FNPS Trip to the Exumas

Diary of an Island Hopper
Written by Richard Brownscombe, edited by Laurie Sheldon

February 17, 2012
Miami to the Exumas
Today we pushed off the dock and embarked on the first and longest leg of our journey - the crossing from the Miami River to Nassau. Surprisingly, there wasn’t a moment of boredom in the 16 hours it took to reach our destination, which we spent eagerly anticipating the next week’s adventures and soaking up our new surroundings. As our boat plowed through the glassy blue, two varieties of flyingfish (Atlantic and Oceanic two-wing) leapt ahead of us, using their long pectoral fins to clear a floating mat of gulfweed.  Porpoises darted alongside and under the bow until they finally ran out of their seemingly inexhaustible energy.

February 18, 2012
R/V Coral Reef II - our transportation and 10-day home
We finally reached the Great Bahamas Banks and felt like we were in a tropical oasis. The carbonate limestone platform is only 25 meters deep, unlike the surrounding areas, which are incredibly steep. As such, the water looked like a shock of turquoise (especially when compared to the dark blue-green we’d been travelling over) and seemed straight out of a Conde Nast magazine. While in Nassau we visited a 1797 colonial jail round-house which was converted in 1873 to a library-museum of reading nooks with shuttered windows and old wood display boxes filled with all manner of artifacts, shells, and island basketry.

February 19, 2012
Rhachicallis americana (Hogbush)
We moored overnight at Allen's Cay in the Exumas Land and Sea Park and awoke to perfect warm weather and clear, calm water. I was afraid I wouldn’t be able to deal with going cool water snorkeling, but after a minute or five my body temperature had acclimated, allowing me to concentrate on the world beneath the surface. The exquisitely-colored fish and coral seascape kept all of us captivated. An hour later, the ever-watchful Captain John came in the Zodiac to shuttle us back aboard the Coral Reef II to eat. Lunch exceeded my expectations - and how! Although it’s technically a research vessel, the gourmet spread was befitting of a luxury yacht.

Strumpfia maritima (Pride-of-Big-Pine) - rare in Florida but
ubiquitous in the sandy dunes and coastlines of the Exumas
After lunch, we took a botanical hike with Steve W., FNPS President, then created our first plant inventory and collected uncertain and abundant specimens. Both the botanical and common names were serious challenges for me - there were just too many of them, and not enough time to learn them all. Many of my shipmates were well versed in plant-speak; they repeated the names for me and pointed out species characteristics with tireless patience. Rhachicallis americana (Hogbush) was ubiquitous, and chameleon-like in form: some were flat, and growing in rock crevices, some resemble bonsai "trees", and others reminded me of the whip-like Ocotillo. Strumpfia maritima (Pride-of-Big-Pine) became a favorite with its wind-shaped form and delicate pink flowers. We coined another "Baby Powder" for its tiny sweet-scented white flowers; its botanical name was Antirhea myrtifolia. The specimen "landscape" plant everywhere was Joewood, Jacquinia keyensis. Clearly, its form was the byproduct of life under harsh circumstances.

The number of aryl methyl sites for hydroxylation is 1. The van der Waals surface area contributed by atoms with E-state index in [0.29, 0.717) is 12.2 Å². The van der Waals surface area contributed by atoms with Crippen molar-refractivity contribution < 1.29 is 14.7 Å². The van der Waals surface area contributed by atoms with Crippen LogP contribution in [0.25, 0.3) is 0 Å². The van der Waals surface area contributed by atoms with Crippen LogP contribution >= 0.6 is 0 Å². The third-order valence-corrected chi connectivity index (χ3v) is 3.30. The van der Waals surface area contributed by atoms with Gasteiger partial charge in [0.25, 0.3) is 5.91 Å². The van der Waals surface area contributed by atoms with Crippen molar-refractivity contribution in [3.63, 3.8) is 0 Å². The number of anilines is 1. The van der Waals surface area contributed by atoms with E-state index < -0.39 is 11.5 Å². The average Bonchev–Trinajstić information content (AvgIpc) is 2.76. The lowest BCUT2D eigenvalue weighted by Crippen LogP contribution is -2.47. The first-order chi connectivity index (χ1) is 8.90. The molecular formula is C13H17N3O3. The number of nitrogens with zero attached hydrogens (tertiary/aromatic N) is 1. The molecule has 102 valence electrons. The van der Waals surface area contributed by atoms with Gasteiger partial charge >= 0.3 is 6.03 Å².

February 22, 2012
Encyclia altissima  -  Hodge’s Butterfly Orchid
Each cay has been different, but all have had new botanical, archeological, and/or marine life to discover. We happened upon Hodge's butterfly orchid, Encyclia altissima, which had inflorescences so tall they were beyond our reach, and excitedly gathered around to capture it on film. On another cay we found a Tillandsia utriculata specimen that was three feet in diameter! We snorkeled into two caves with sun holes and stalactites hanging from their roofs. One of the caves was abundant with fish, which seemed to expect us to feed them.

February 25, 2012
Susan Walcutt hiding behind
Tillandsia utriculata (Giant Wild pine)
Today was our last day. We took the Zodiac through a mangrove-lined salt slough, where we saw a small shark and several rays, and emerged onto an idyllic beach. The water was warm and relaxing, and the setting stunningly beautiful. We lingered there, breathing in the scenery with a mix of sadness and ecstasy.

February 27, 2012
We arrived in Miami today, and must go back to our lives as we knew them. Our trip would not have been the same without:
  • Captains John Rothchild and Lou Roth, whose attention to safety and love and knowledge of the Exumas were critical factors in getting us there and back happy and whole,
  • Steve Woodmansee, who took us on“death-walks” in the hot sun and generously shared his unmatched botanical expertise,
  • Orvis, who provided an unstoppable flow of gustatory delights,
  • Patty Phares, who added an element organization to the mix - and prizes, and
  • All of the other shipmates, including Mary Rose, Annie Schmidt, and Susan Walcutt, whose wonderfully unique personalities made our traveling experience that much richer.
Our bold explorers
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All photos except group c/o Richard Brownscombe; group pic c/o Capt.’s Lou Roth and John Rothchild

Comments

Hobo Botanist said…
Great Trip Everyone! For more photos, you can go to: http://www.flickr.com/photos/75684761@N08/sets/72157629481214035/

And check out this cool Gigapan one can zoom in on: http://gigapan.org/gigapans/99743
Mary Rose said…
I want to thank Richard for describing the great fun trip to the Exumas just like I would have liked to describe it, if I could write coherently about such a wonderful experience.
Jeffrey Marlow said…
Wow, wish I could have been there!!!

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